Questions about feedback

Answer to "How can feedback be exchanged effectively in formative and summative settings?"

Feedback exchanges can be formal or informal, scheduled or on-the-fly. The timing of feedback in clinical settings can be ongoing with short exchanges based on specific task performance or more structured at mid-points or end of rotations. It is easy to think that assessment and feedback are synonymous, but they are not. Assessment relates to performance calibration at various points during training and involves judgement of performance. Feedback is about learning; while it often includes discussion of data gathered during assessment, the discussion focuses on how the learner can use that data for development and to improve.  In-person feedback conversations can also include a discussion of performance in challenging domains such as communication skills, professionalism etc.


 In contrast to assessment, feedback requires the following to promte learning:

  • Direct observation of performance

  • An in-person conversation about performance data

  • Discussion of learning goals and  and how the feedback relates to those goals

  • Facilitated self-reflection on performance; e.g., by asking open questions of the learner

  • Non-judgemental language that involves a description of performance

  • Not grading of performance or comparing to peers

  • Comparison of performance against expected performance standards or outocmes for a given level of training

  • A shared agreement between teachers and learners on current performance and performance goals

  • Formulation of action plans to achieve performance goals


Both formative and summative feedback conversations ideally include the above strategies and require attention to learner self-efficacy as well.


Formative feedback should happen frequently, at least daily, and involves the following feedback-performance loop, ideally co-constructed by teachers and learners:

  • Conversations about specifc aspects of perfromnce at multiple points during a rotation or experience

  • Focussed action plans to implement for improvement until the next conversation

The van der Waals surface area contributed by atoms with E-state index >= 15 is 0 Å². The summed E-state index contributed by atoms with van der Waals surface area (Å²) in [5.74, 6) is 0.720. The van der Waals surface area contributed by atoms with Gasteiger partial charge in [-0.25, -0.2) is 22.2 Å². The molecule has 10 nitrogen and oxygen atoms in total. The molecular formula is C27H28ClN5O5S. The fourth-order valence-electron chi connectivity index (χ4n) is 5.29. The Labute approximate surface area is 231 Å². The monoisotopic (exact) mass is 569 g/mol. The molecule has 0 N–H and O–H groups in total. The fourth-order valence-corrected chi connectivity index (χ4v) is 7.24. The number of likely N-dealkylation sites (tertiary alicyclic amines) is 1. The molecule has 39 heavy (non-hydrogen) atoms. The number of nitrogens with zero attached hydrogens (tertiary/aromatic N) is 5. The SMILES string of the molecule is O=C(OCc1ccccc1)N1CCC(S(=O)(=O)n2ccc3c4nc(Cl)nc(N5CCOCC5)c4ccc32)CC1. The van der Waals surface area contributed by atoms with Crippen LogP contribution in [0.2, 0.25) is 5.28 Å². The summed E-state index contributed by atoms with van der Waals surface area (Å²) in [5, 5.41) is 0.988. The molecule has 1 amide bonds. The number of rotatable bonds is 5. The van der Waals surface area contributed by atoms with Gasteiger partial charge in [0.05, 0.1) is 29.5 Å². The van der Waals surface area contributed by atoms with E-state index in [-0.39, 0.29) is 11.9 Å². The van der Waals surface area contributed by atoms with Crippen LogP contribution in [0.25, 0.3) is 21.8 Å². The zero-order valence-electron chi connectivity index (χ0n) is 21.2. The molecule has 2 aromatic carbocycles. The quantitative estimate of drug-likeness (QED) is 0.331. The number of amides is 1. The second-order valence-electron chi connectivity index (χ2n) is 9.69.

• Creation of learning opportunities to implement action plans

  • Debriefing on effectiveness of action plans and new behaviours


Summative feedback generally occurs at the end of a learning experience/ clinical rotation and hence provide less opportunity for the feedback provider to follow up with the learner. However, t formulation of future action plans are still important. Again, ideally it should be co-constructed by teachers and learners, to promote self-direction and lifelong learning.  However, if the learner lacks insight, this may not be possible.  It involves:

  • Feedback exchange at the end of a rotation or experience

  • Summarising performance in key domains specific to the rotation or experience

  • Reflection on whether and how the gap between learner performance and target performance has narrowed

  • Validation of successes and behaviour change

  • Discussion of new goals

  • Potential action plans to achieve new goals



Cilliers, F. J., Schuwirth, L. W., Adendorff, H. J., Herman, N., et al. (2010) ‘The mechanism of impact of summative assessment on medical students’ learning’, Advances in Health Sciences Education, 15(5), pp. 695–715.

Harrison, C. J., Könings, K. D., Schuwirth, L., Wass, V., et al. (2015) ‘Barriers to the uptake and use of feedback in the context of summative assessment’, Advances in Health Sciences Education, 20(1), pp. 229–245.

Ramani, S., Könings, K. D., Ginsburg, S. and Vleuten, C. P. M. van der (2018) ‘Twelve tips to promote a feedback culture with a growth mind-set: Swinging the feedback pendulum from recipes to relationships’, Medical Teacher.

Shute, V. J. (2008) ‘Focus on Formative Feedback’, Review of Educational Research, 78(1), pp. 153–189.

Sinclair, H. K. and Cleland, J. A. (2007) ‘Undergraduate medical students: who seeks formative feedback?’, Medical Education, 41(6), pp. 580–582.